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Bill seeks setting up of Commission to curb medical costs

  • Category
    Polity & Governance
  • Published
    16th Dec, 2022

Context

Amidst the rising cost of medical treatment in India, a private member's bill has been introduced in Rajya Sabha, which seeks to set up a National Commission to control "medical inflation" in the country.

Background

The medical expenditure in India: (The Numbers)

  • India’s total health expenditure went down from 3.9 per cent of the Gross Domestic Product (GDP) in 2013-14 to 3.2 per cent in 2018-19- latest national health estimates
  • The Union government’s expenditure on healthcare went down to 1.28 per cent of the GDP in 2018-19 from the previous year’s figure of 1.35 per cent.

Out-of-pocket expenditure:

  • These expenditures are borne directly by a patient where insurance does not cover the full cost of the health good or service.
  • They include cost-sharing, self-medication, and other expenditure paid directly by private households.
  • The total healthcare expenditure has increased from 29 per cent in 2014-15 to 40.6 per cent in 2018-19.
  • India witnessed the highest medical inflation rate of 14 percent among Asian countriesin the year 2021.
  • The cost of medical treatment in India went up by 7.21 per cent- Ministry of Statistics and Programme Implementation
  • As of now, the out-of-pocket expenditure of an individual for healthcare is 63 per centin India.

What is medical Inflation?

  • Medical inflation can refer to a situation where there is an increase in the average and unit cost of healthcare services over a period. Alternatively, it can refer to an increase in both unit cost and utilization cost of services.
  • Causes:
    • Changes in healthcare availability and access (demand and supply) can be considered one of the primary causes of rising medical inflation.
    • Consumer behavior is also a motivating factor for change in the usage of services per person.

The proposal (National Commission for medical inflation)

  • The Directives Principles of the Constitution mandate the state to ensure health to all.
  • Also, the Right to Health under Article 21, gives backing for the Bill proposed, to set up the National Commission to reduce out-of-pocket expenditure.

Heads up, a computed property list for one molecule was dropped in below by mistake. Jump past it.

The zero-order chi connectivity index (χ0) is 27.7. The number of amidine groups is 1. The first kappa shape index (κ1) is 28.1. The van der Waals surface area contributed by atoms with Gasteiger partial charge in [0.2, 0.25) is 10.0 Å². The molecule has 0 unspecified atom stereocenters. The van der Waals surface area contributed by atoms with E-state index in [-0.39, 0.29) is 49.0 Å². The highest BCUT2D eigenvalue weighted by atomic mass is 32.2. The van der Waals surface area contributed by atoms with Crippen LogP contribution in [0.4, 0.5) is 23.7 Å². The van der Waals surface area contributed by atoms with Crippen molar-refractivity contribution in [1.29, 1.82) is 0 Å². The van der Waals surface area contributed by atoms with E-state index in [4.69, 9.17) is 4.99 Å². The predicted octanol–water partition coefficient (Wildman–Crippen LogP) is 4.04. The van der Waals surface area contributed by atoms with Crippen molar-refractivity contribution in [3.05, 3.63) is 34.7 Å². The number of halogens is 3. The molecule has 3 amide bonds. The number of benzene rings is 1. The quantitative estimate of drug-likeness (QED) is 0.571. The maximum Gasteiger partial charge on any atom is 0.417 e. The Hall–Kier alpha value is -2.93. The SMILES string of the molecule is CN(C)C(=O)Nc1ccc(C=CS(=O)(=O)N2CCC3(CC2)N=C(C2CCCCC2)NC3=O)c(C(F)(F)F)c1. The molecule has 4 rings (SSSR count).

• The proposed Commission should also be tasked with;
    • standardizing the prices of essential medicines,
    • medical diagnostic tests,
    • pathological tests and all other relevant medical and
    • allied services across the country

Why does Public Health matter?

  • Public health promotes and protects the health of people and the communities where they live, learn, work and play.
  • Public health works to track disease outbreaks, prevent injuries and shed light on why some of us are more likely to suffer from poor health than others.

What are the loopholes in present health insurance coverage in India?

  • Uncovered population, ignored segment
  • Out of Budget insurance
  • Affordable goes to BPL: Affordable contributory products such as ESIC, and Government subsidized insurance including PMJAY are closed products. They are not available to the general population due to the risk of adverse selection.

Health insurance policies in India:

  • PMJAY (Ayushman Bharat: Pradhan Mantri Jan ArogyaYojana): It was launched as the world’s largest health scheme with an aim to serve a population equal to 27-28 European countries.
  • RashtriyaSwasthyaBimaYojana (RSBY): It provides fully subsidized comprehensive secondary and tertiary healthcare packages with annual coverage of Rs. 5 lakhs per family on a floater basis.
  • Private voluntary health insurance (PVHI) schemes: PVHI is a contributory and voluntary scheme.
    • These are retail insurance products with coverage for nearly 11.5 crore persons.
    • PVHI are broad of two types — individual/family or group business(excluding Government).
    • The former is targeted by individuals and families, as the name suggests, and covers 4.2 crore persons.
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